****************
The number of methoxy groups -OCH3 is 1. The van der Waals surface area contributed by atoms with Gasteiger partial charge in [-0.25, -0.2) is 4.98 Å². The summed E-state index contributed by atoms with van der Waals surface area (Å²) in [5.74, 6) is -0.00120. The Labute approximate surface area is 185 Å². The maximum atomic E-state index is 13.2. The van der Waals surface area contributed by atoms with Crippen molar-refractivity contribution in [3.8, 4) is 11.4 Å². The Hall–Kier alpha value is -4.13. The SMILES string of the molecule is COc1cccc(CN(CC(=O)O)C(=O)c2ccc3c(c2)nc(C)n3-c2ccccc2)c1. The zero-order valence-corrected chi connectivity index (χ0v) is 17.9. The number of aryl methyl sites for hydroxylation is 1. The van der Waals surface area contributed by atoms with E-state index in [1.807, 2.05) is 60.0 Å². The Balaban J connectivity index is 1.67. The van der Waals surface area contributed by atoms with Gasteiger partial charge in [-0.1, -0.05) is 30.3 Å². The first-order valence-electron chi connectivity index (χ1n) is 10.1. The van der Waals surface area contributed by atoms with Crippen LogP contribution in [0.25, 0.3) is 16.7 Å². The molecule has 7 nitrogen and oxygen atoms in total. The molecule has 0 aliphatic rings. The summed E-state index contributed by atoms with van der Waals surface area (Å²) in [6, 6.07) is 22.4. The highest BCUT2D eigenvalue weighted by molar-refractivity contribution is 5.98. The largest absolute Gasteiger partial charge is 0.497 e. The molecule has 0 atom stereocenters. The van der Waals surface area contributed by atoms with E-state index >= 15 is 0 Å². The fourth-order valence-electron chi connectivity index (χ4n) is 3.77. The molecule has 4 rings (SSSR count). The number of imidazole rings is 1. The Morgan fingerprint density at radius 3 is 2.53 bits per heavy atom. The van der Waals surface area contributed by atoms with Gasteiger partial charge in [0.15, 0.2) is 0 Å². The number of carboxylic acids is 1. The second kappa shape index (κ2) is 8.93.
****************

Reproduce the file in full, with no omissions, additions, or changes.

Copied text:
The number of methoxy groups -OCH3 is 1. The van der Waals surface area contributed by atoms with Gasteiger partial charge in [-0.25, -0.2) is 4.98 Å². The summed E-state index contributed by atoms with van der Waals surface area (Å²) in [5.74, 6) is -0.00120. The Labute approximate surface area is 185 Å². The maximum atomic E-state index is 13.2. The van der Waals surface area contributed by atoms with Crippen molar-refractivity contribution in [3.8, 4) is 11.4 Å². The Hall–Kier alpha value is -4.13. The SMILES string of the molecule is COc1cccc(CN(CC(=O)O)C(=O)c2ccc3c(c2)nc(C)n3-c2ccccc2)c1. The zero-order valence-corrected chi connectivity index (χ0v) is 17.9. The number of aryl methyl sites for hydroxylation is 1. The van der Waals surface area contributed by atoms with E-state index in [1.807, 2.05) is 60.0 Å². The Balaban J connectivity index is 1.67. The van der Waals surface area contributed by atoms with Gasteiger partial charge in [-0.1, -0.05) is 30.3 Å². The first-order valence-electron chi connectivity index (χ1n) is 10.1. The van der Waals surface area contributed by atoms with Crippen LogP contribution in [0.25, 0.3) is 16.7 Å². The molecule has 7 nitrogen and oxygen atoms in total. The molecule has 0 aliphatic rings. The summed E-state index contributed by atoms with van der Waals surface area (Å²) in [6, 6.07) is 22.4. The highest BCUT2D eigenvalue weighted by molar-refractivity contribution is 5.98. The largest absolute Gasteiger partial charge is 0.497 e. The molecule has 0 atom stereocenters. The van der Waals surface area contributed by atoms with E-state index >= 15 is 0 Å². The fourth-order valence-electron chi connectivity index (χ4n) is 3.77. The molecule has 4 rings (SSSR count). The number of imidazole rings is 1. The Morgan fingerprint density at radius 3 is 2.53 bits per heavy atom. The van der Waals surface area contributed by atoms with Gasteiger partial charge in [0.15, 0.2) is 0 Å². The number of carboxylic acids is 1. The second kappa shape index (κ2) is 8.93.